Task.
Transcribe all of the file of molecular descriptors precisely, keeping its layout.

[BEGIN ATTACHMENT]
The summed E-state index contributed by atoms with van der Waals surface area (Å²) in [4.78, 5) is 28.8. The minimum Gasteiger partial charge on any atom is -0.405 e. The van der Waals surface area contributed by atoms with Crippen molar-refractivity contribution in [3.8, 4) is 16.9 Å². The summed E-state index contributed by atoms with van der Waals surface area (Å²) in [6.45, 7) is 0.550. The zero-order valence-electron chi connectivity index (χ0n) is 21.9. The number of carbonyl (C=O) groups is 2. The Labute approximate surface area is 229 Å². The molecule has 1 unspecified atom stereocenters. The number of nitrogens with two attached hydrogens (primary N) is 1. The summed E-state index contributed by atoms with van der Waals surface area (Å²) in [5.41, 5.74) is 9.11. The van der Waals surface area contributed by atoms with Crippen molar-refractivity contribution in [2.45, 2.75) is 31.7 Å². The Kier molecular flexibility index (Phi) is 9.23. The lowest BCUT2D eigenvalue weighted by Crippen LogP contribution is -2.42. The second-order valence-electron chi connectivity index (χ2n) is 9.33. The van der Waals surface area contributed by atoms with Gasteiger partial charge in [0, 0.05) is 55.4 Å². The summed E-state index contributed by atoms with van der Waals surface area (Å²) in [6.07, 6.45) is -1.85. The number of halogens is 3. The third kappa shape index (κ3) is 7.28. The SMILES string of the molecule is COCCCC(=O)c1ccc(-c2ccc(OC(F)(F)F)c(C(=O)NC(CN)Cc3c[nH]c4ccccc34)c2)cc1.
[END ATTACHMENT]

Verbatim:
The summed E-state index contributed by atoms with van der Waals surface area (Å²) in [4.78, 5) is 28.8. The minimum Gasteiger partial charge on any atom is -0.405 e. The van der Waals surface area contributed by atoms with Crippen molar-refractivity contribution in [3.8, 4) is 16.9 Å². The summed E-state index contributed by atoms with van der Waals surface area (Å²) in [6.45, 7) is 0.550. The zero-order valence-electron chi connectivity index (χ0n) is 21.9. The number of carbonyl (C=O) groups is 2. The Labute approximate surface area is 229 Å². The molecule has 1 unspecified atom stereocenters. The number of nitrogens with two attached hydrogens (primary N) is 1. The summed E-state index contributed by atoms with van der Waals surface area (Å²) in [5.41, 5.74) is 9.11. The van der Waals surface area contributed by atoms with Crippen molar-refractivity contribution in [2.45, 2.75) is 31.7 Å². The Kier molecular flexibility index (Phi) is 9.23. The lowest BCUT2D eigenvalue weighted by Crippen LogP contribution is -2.42. The second-order valence-electron chi connectivity index (χ2n) is 9.33. The van der Waals surface area contributed by atoms with Gasteiger partial charge in [0, 0.05) is 55.4 Å². The summed E-state index contributed by atoms with van der Waals surface area (Å²) in [6.07, 6.45) is -1.85. The number of halogens is 3. The third kappa shape index (κ3) is 7.28. The SMILES string of the molecule is COCCCC(=O)c1ccc(-c2ccc(OC(F)(F)F)c(C(=O)NC(CN)Cc3c[nH]c4ccccc34)c2)cc1.